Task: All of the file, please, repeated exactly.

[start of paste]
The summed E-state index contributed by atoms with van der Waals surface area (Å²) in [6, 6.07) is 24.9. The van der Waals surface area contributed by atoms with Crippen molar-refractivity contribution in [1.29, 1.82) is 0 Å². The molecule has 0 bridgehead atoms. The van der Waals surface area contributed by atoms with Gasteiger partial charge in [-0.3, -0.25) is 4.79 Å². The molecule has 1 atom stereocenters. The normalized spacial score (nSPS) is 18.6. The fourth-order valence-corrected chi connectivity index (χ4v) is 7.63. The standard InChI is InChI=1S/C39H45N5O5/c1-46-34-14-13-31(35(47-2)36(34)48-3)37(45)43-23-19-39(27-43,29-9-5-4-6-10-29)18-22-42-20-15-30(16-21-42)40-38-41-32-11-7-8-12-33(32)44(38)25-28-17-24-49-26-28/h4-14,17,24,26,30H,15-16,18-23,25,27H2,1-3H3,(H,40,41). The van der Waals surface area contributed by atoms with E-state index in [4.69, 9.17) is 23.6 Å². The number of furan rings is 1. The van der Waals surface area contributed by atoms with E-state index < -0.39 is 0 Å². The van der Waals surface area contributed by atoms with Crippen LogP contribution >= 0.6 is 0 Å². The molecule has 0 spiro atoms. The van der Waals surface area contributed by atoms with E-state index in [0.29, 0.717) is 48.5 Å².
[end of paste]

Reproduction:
The summed E-state index contributed by atoms with van der Waals surface area (Å²) in [6, 6.07) is 24.9. The van der Waals surface area contributed by atoms with Crippen molar-refractivity contribution in [1.29, 1.82) is 0 Å². The molecule has 0 bridgehead atoms. The van der Waals surface area contributed by atoms with Gasteiger partial charge in [-0.3, -0.25) is 4.79 Å². The molecule has 1 atom stereocenters. The normalized spacial score (nSPS) is 18.6. The fourth-order valence-corrected chi connectivity index (χ4v) is 7.63. The standard InChI is InChI=1S/C39H45N5O5/c1-46-34-14-13-31(35(47-2)36(34)48-3)37(45)43-23-19-39(27-43,29-9-5-4-6-10-29)18-22-42-20-15-30(16-21-42)40-38-41-32-11-7-8-12-33(32)44(38)25-28-17-24-49-26-28/h4-14,17,24,26,30H,15-16,18-23,25,27H2,1-3H3,(H,40,41). The van der Waals surface area contributed by atoms with E-state index in [4.69, 9.17) is 23.6 Å². The number of furan rings is 1. The van der Waals surface area contributed by atoms with E-state index < -0.39 is 0 Å². The van der Waals surface area contributed by atoms with Crippen LogP contribution >= 0.6 is 0 Å². The molecule has 0 spiro atoms. The van der Waals surface area contributed by atoms with E-state index in [0.29, 0.717) is 48.5 Å².